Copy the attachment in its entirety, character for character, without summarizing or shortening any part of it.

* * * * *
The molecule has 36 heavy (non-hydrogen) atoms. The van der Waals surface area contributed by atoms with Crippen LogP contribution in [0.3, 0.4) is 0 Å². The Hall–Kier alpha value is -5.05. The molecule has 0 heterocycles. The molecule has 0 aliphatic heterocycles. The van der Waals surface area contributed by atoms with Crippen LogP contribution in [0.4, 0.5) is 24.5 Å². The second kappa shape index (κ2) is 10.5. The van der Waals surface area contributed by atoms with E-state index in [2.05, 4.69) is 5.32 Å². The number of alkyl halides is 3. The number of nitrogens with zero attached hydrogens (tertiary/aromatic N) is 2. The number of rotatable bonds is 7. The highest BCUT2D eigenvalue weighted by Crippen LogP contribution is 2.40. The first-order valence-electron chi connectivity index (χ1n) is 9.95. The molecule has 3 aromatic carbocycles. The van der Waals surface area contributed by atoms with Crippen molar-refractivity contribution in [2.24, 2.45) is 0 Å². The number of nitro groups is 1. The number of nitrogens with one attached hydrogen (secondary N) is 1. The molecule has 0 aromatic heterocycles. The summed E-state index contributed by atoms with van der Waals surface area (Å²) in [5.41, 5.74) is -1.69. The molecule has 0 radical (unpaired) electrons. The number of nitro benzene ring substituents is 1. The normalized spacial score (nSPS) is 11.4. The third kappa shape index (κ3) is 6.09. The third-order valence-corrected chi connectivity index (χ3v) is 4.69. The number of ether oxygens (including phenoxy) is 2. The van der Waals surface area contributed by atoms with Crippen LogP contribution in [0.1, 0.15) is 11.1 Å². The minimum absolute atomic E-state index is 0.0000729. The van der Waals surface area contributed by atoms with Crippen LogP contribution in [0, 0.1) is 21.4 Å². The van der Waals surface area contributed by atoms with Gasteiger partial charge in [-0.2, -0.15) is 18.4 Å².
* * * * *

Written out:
The molecule has 36 heavy (non-hydrogen) atoms. The van der Waals surface area contributed by atoms with Crippen LogP contribution in [0.3, 0.4) is 0 Å². The Hall–Kier alpha value is -5.05. The molecule has 0 heterocycles. The molecule has 0 aliphatic heterocycles. The van der Waals surface area contributed by atoms with Crippen LogP contribution in [0.4, 0.5) is 24.5 Å². The second kappa shape index (κ2) is 10.5. The van der Waals surface area contributed by atoms with E-state index in [2.05, 4.69) is 5.32 Å². The number of alkyl halides is 3. The number of nitrogens with zero attached hydrogens (tertiary/aromatic N) is 2. The number of rotatable bonds is 7. The highest BCUT2D eigenvalue weighted by Crippen LogP contribution is 2.40. The first-order valence-electron chi connectivity index (χ1n) is 9.95. The molecule has 3 aromatic carbocycles. The van der Waals surface area contributed by atoms with Crippen molar-refractivity contribution in [2.24, 2.45) is 0 Å². The number of nitro groups is 1. The number of nitrogens with one attached hydrogen (secondary N) is 1. The molecule has 0 aromatic heterocycles. The summed E-state index contributed by atoms with van der Waals surface area (Å²) in [5.41, 5.74) is -1.69. The molecule has 0 radical (unpaired) electrons. The number of nitro benzene ring substituents is 1. The normalized spacial score (nSPS) is 11.4. The third kappa shape index (κ3) is 6.09. The third-order valence-corrected chi connectivity index (χ3v) is 4.69. The number of ether oxygens (including phenoxy) is 2. The van der Waals surface area contributed by atoms with Crippen LogP contribution in [0.1, 0.15) is 11.1 Å². The minimum absolute atomic E-state index is 0.0000729. The van der Waals surface area contributed by atoms with Crippen LogP contribution in [0, 0.1) is 21.4 Å². The van der Waals surface area contributed by atoms with Gasteiger partial charge in [-0.2, -0.15) is 18.4 Å².